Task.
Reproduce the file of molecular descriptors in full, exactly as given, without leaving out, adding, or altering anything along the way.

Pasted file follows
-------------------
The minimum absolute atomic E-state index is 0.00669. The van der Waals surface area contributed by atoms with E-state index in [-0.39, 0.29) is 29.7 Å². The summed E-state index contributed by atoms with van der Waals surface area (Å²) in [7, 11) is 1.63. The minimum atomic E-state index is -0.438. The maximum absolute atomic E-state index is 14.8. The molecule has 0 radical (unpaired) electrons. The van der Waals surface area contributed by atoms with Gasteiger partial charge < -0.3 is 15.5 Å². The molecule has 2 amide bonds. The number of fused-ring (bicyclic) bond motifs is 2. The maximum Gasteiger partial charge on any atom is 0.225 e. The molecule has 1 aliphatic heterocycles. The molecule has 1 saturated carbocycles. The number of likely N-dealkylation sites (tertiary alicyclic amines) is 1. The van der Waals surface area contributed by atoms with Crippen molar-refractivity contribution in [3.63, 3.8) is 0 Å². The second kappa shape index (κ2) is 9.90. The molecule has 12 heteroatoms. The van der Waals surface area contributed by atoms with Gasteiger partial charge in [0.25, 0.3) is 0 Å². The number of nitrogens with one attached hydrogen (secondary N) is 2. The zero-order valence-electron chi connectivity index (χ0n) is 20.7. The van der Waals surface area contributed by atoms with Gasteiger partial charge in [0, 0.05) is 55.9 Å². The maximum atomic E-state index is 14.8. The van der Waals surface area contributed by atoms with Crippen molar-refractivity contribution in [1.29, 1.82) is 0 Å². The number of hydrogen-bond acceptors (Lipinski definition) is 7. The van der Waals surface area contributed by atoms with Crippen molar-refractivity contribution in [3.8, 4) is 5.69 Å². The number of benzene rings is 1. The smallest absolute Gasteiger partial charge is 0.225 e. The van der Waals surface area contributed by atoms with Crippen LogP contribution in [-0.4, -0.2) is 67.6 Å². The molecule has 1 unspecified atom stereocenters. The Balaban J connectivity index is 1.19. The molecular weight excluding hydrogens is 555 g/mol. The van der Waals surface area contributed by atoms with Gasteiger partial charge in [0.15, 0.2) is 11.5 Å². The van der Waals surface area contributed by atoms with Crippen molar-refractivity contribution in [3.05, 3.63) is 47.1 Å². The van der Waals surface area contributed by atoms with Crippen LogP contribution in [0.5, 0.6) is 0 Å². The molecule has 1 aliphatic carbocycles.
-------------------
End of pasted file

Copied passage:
The minimum absolute atomic E-state index is 0.00669. The van der Waals surface area contributed by atoms with E-state index in [-0.39, 0.29) is 29.7 Å². The summed E-state index contributed by atoms with van der Waals surface area (Å²) in [7, 11) is 1.63. The minimum atomic E-state index is -0.438. The maximum absolute atomic E-state index is 14.8. The molecule has 0 radical (unpaired) electrons. The van der Waals surface area contributed by atoms with Gasteiger partial charge < -0.3 is 15.5 Å². The molecule has 2 amide bonds. The number of fused-ring (bicyclic) bond motifs is 2. The maximum Gasteiger partial charge on any atom is 0.225 e. The molecule has 1 aliphatic heterocycles. The molecule has 1 saturated carbocycles. The number of likely N-dealkylation sites (tertiary alicyclic amines) is 1. The van der Waals surface area contributed by atoms with Crippen molar-refractivity contribution in [3.63, 3.8) is 0 Å². The second kappa shape index (κ2) is 9.90. The molecule has 12 heteroatoms. The van der Waals surface area contributed by atoms with Gasteiger partial charge in [0.25, 0.3) is 0 Å². The number of nitrogens with one attached hydrogen (secondary N) is 2. The zero-order valence-electron chi connectivity index (χ0n) is 20.7. The van der Waals surface area contributed by atoms with Gasteiger partial charge in [0, 0.05) is 55.9 Å². The maximum atomic E-state index is 14.8. The van der Waals surface area contributed by atoms with Crippen molar-refractivity contribution in [1.29, 1.82) is 0 Å². The number of hydrogen-bond acceptors (Lipinski definition) is 7. The van der Waals surface area contributed by atoms with Crippen molar-refractivity contribution in [3.8, 4) is 5.69 Å². The number of benzene rings is 1. The smallest absolute Gasteiger partial charge is 0.225 e. The van der Waals surface area contributed by atoms with Crippen LogP contribution in [-0.4, -0.2) is 67.6 Å². The molecule has 1 unspecified atom stereocenters. The Balaban J connectivity index is 1.19. The molecular weight excluding hydrogens is 555 g/mol. The van der Waals surface area contributed by atoms with Gasteiger partial charge in [0.15, 0.2) is 11.5 Å². The van der Waals surface area contributed by atoms with Crippen molar-refractivity contribution in [3.05, 3.63) is 47.1 Å². The van der Waals surface area contributed by atoms with Crippen LogP contribution in [0.5, 0.6) is 0 Å². The molecule has 1 aliphatic carbocycles.